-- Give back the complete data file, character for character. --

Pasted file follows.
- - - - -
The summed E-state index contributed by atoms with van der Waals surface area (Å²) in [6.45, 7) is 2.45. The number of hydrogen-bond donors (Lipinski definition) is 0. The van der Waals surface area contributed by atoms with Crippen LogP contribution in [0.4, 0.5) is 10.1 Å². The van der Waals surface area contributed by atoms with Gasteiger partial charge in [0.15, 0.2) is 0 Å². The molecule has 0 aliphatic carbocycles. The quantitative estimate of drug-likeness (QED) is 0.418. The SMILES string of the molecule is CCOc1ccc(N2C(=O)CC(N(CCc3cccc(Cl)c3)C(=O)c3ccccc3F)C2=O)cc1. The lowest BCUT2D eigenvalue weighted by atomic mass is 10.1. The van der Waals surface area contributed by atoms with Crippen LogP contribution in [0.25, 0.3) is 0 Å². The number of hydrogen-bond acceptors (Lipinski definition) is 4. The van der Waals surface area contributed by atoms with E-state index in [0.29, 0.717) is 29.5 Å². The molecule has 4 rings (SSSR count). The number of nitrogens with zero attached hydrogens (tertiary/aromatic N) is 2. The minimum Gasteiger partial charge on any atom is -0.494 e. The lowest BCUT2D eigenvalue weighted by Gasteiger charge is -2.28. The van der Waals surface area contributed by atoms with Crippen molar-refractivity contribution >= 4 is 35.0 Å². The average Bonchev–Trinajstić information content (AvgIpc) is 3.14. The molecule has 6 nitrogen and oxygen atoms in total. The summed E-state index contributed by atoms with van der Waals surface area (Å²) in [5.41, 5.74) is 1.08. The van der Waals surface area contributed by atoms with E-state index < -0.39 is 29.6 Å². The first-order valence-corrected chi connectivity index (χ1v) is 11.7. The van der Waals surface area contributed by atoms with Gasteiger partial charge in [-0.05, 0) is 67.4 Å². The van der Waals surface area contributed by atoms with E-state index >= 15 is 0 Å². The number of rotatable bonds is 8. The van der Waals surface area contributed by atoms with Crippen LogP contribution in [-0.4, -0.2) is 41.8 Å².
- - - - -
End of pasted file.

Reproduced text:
The summed E-state index contributed by atoms with van der Waals surface area (Å²) in [6.45, 7) is 2.45. The number of hydrogen-bond donors (Lipinski definition) is 0. The van der Waals surface area contributed by atoms with Crippen LogP contribution in [0.4, 0.5) is 10.1 Å². The van der Waals surface area contributed by atoms with Gasteiger partial charge in [0.15, 0.2) is 0 Å². The molecule has 0 aliphatic carbocycles. The quantitative estimate of drug-likeness (QED) is 0.418. The SMILES string of the molecule is CCOc1ccc(N2C(=O)CC(N(CCc3cccc(Cl)c3)C(=O)c3ccccc3F)C2=O)cc1. The lowest BCUT2D eigenvalue weighted by atomic mass is 10.1. The van der Waals surface area contributed by atoms with Crippen LogP contribution in [0.25, 0.3) is 0 Å². The number of hydrogen-bond acceptors (Lipinski definition) is 4. The van der Waals surface area contributed by atoms with E-state index in [0.29, 0.717) is 29.5 Å². The molecule has 4 rings (SSSR count). The number of nitrogens with zero attached hydrogens (tertiary/aromatic N) is 2. The minimum Gasteiger partial charge on any atom is -0.494 e. The lowest BCUT2D eigenvalue weighted by Gasteiger charge is -2.28. The van der Waals surface area contributed by atoms with Crippen molar-refractivity contribution >= 4 is 35.0 Å². The average Bonchev–Trinajstić information content (AvgIpc) is 3.14. The molecule has 6 nitrogen and oxygen atoms in total. The summed E-state index contributed by atoms with van der Waals surface area (Å²) in [5.41, 5.74) is 1.08. The van der Waals surface area contributed by atoms with E-state index < -0.39 is 29.6 Å². The first-order valence-corrected chi connectivity index (χ1v) is 11.7. The van der Waals surface area contributed by atoms with Gasteiger partial charge in [-0.05, 0) is 67.4 Å². The van der Waals surface area contributed by atoms with E-state index >= 15 is 0 Å². The number of rotatable bonds is 8. The van der Waals surface area contributed by atoms with Crippen LogP contribution in [-0.4, -0.2) is 41.8 Å².